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Publication numberUS7349457 B2
Publication typeGrant
Application numberUS 10/812,226
Publication dateMar 25, 2008
Filing dateMar 29, 2004
Priority dateMar 29, 2004
Fee statusPaid
Also published asUS20050227626
Publication number10812226, 812226, US 7349457 B2, US 7349457B2, US-B2-7349457, US7349457 B2, US7349457B2
InventorsRobert Eugene Stoddard, Michael Shaw McKinley
Original AssigneeAeroflex Powel, Inc.
Export CitationBiBTeX, EndNote, RefMan
External Links: USPTO, USPTO Assignment, Espacenet
Broadband frequency agile signal characterization
US 7349457 B2
Abstract
A signal analyzer to characterize the RF signal transmitted by a frequency hopping radio transmitter. The transmitted signal is analyzed while hopping across a broad frequency band without knowledge of the hop frequencies, timing or signal bandwidth. A wide range of signal parameters are measured on the dehopped signal to characterize the radio performance and the compliance to the radio specifications.
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Claims(2)
1. A method of broadband radio frequency analysis comprising the steps of:
receiving a frequency hopping radio input signal for broadband analysis, said input signal having segments at different hopping frequencies and different hopping times,
for each segment,
determining from the input signal a hopping time of the segment,
processing the segment to determine a frequency of the segment, and
processing the segment to determine signal parameters,
where the signal processing includes signal demodulation to form a demodulated signal and where the signal processing includes measuring a symbol rate where the symbol rate is calculated by analysis of zero crossing times in the demodulated signal,
where time differences between zero crossings is calculated from zero crossing times,
where a TOT histogram is compiled of the time differences as delta TOTs,
where a symbol period estimate of a symbol period is formed from a center of mass of a first major peak in the TOT histogram,
where the symbol period is calculated by,
computing the modulo of the delta TOTs and the symbol period estimate,
unwrapping the modulo results about the symbol period estimate,
fitting a straight line to the unwrapped data,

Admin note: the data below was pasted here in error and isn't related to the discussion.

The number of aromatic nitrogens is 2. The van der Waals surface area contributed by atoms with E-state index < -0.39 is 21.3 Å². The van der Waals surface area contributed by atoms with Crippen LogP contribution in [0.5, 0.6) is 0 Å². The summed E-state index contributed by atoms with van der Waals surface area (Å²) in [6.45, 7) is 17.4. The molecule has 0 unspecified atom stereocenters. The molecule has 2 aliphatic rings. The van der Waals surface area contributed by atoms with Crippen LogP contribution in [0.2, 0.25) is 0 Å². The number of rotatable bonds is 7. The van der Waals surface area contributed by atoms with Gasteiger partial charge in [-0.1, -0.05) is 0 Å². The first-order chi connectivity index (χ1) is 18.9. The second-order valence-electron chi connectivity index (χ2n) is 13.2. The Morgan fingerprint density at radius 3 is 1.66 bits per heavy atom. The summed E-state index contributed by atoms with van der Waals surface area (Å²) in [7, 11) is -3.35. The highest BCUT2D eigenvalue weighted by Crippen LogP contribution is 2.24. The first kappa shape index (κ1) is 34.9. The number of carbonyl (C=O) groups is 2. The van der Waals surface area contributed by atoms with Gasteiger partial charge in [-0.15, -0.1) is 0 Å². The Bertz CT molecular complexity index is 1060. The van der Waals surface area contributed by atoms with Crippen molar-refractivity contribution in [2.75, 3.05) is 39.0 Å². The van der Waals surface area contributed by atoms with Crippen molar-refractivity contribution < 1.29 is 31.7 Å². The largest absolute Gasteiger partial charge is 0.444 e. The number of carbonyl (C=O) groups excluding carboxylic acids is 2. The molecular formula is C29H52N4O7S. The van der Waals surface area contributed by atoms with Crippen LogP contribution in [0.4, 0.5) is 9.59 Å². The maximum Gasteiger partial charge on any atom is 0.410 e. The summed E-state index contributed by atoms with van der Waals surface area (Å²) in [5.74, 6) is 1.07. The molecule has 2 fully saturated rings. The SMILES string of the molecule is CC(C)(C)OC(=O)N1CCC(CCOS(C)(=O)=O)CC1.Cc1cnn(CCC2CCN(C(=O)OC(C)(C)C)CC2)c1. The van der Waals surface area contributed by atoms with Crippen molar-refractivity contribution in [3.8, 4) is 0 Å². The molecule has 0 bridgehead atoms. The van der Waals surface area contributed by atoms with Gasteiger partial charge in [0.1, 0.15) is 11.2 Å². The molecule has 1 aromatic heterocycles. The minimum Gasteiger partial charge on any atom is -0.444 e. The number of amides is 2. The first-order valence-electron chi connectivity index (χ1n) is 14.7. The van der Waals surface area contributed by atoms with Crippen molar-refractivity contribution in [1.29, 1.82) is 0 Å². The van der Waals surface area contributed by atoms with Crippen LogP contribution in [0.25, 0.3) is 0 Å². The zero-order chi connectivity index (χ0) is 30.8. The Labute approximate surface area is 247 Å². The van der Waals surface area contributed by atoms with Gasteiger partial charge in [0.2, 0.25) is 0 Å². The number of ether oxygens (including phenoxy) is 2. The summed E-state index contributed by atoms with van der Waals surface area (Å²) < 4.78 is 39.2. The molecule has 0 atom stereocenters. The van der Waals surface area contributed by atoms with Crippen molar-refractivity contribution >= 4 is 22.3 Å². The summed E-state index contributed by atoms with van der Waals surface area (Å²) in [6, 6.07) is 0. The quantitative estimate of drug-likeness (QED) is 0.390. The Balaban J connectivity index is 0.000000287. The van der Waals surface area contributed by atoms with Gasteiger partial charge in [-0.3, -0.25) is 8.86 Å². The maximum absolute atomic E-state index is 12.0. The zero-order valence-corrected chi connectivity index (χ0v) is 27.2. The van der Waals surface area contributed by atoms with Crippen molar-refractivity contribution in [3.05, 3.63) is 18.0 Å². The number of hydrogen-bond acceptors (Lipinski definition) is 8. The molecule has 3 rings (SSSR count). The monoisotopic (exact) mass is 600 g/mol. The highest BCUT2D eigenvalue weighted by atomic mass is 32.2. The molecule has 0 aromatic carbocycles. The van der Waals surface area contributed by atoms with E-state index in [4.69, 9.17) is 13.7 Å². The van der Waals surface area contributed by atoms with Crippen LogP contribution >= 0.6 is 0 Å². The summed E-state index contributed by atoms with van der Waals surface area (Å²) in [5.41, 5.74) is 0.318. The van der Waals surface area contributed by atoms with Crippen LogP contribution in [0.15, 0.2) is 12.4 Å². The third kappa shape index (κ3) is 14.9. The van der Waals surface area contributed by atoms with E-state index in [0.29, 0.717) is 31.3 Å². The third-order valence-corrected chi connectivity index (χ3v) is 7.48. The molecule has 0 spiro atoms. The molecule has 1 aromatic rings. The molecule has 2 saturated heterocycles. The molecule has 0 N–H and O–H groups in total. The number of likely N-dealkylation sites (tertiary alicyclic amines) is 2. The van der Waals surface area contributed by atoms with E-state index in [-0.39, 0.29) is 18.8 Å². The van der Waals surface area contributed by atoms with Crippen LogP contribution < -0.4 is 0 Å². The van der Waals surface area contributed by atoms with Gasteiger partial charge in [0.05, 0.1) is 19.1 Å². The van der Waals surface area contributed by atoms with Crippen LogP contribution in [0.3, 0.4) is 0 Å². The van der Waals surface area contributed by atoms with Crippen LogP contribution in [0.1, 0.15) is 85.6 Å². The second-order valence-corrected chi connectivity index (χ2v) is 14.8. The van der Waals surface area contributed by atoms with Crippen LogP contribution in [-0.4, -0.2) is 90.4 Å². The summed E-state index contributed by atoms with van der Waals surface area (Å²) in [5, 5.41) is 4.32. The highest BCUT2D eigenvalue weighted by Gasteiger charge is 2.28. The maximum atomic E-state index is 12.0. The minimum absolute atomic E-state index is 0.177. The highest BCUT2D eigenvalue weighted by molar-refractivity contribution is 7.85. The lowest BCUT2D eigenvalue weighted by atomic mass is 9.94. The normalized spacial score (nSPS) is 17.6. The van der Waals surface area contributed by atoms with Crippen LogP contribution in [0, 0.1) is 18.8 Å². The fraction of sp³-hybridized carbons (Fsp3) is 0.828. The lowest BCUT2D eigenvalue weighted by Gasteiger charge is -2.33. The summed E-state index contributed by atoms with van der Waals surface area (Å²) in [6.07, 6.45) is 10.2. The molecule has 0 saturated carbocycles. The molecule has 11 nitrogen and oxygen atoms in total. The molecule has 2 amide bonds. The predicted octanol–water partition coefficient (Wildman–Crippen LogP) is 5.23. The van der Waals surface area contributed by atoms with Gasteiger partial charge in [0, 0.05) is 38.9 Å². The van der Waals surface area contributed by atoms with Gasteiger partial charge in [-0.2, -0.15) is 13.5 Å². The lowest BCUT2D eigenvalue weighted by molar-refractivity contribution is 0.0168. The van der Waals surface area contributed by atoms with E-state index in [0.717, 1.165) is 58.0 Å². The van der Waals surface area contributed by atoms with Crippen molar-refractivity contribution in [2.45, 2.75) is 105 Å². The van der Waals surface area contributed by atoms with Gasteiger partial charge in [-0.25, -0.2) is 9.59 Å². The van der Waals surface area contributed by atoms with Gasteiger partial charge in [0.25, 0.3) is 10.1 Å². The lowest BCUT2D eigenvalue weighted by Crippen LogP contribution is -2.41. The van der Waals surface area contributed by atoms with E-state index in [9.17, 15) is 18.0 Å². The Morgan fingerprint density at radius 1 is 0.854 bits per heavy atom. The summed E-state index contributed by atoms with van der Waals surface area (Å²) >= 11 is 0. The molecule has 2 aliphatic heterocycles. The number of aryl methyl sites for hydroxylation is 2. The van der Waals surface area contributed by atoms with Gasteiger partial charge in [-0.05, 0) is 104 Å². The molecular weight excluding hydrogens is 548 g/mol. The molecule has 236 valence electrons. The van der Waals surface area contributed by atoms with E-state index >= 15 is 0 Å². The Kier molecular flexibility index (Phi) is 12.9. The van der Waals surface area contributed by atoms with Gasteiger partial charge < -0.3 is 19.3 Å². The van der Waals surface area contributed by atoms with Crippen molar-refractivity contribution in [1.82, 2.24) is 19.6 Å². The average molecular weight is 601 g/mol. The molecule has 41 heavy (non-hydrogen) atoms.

using a slope of the straight line to refine the symbol period estimate thereby producing a final value for the symbol period.
2. The method of claim 1 where the straight line fit uses a least squares fit.
Description
BACKGROUND OF THE INVENTION

The present invention relates to methods and apparatus for broadband frequency characterization of radio wave signals and particularly for broadband frequency characterization of frequency hopping radio wave signals.

Frequency hopping is a form of spread-spectrum signaling where, for short instances of time, relatively narrowband signals are transmitted as short bursts with the carrier frequency for each burst tuned to a different one of a set of carrier frequencies than the ones of the carrier frequencies used for the previous burst and the next burst. The sequence of frequencies that is used for a sequence of bursts is known as the hopping sequence. The carrier frequency transmission at any particular instant of time for one burst is therefore different than the carrier frequency transmission at the previous instant of time for the previous burst and similarly is different than the carrier frequency transmission at the next instant of time for the next burst. While the bandwidth for any particular burst may be narrow, the bandwidth for the whole set of frequencies in the hopping sequence can be very large. Typically a frequency hop system hops over a bandwidth many times the bandwidth of the individual hop signal bandwidth. Bluetooth for example has a 1 MHz signal bandwidth and hops over 80 MHz. Some military radios have 25 kHz signal bandwidth with thousands of hop frequencies covering over 50 MHz. The frequency hoppers in use today hop over at least 8 times the bandwidth of the signal bandwidth.

Frequency hopping systems with changing frequency transmissions have a number of advantages over the fixed frequency transmissions of non-hopping systems. If a particular hop frequency, in the set of frequencies used in a hopping sequence, happens to include a frequency that is regularly occupied by another interfering radio signal, the frequency hopping system detects the occupied status and functions to retransmit the burst of data at a different frequency. Also, the frequency hopping system detects the regularly occupied frequencies for any particular installation and reestablishes a hopping sequence that excludes the occupied frequency from the set of frequencies in the hopping sequence.

Frequency hopping systems are more secure than fixed frequency systems because the interception of frequency hopped signals is significantly more difficult than interception of fixed frequency signals, particularly when the hopping sequence is not known in advance. If a communication protocol is intended to be secure, such as in military and other secure environments, the hopping sequence and other protocol, specification and standards information is not published and is changed from time to time to support secure operation.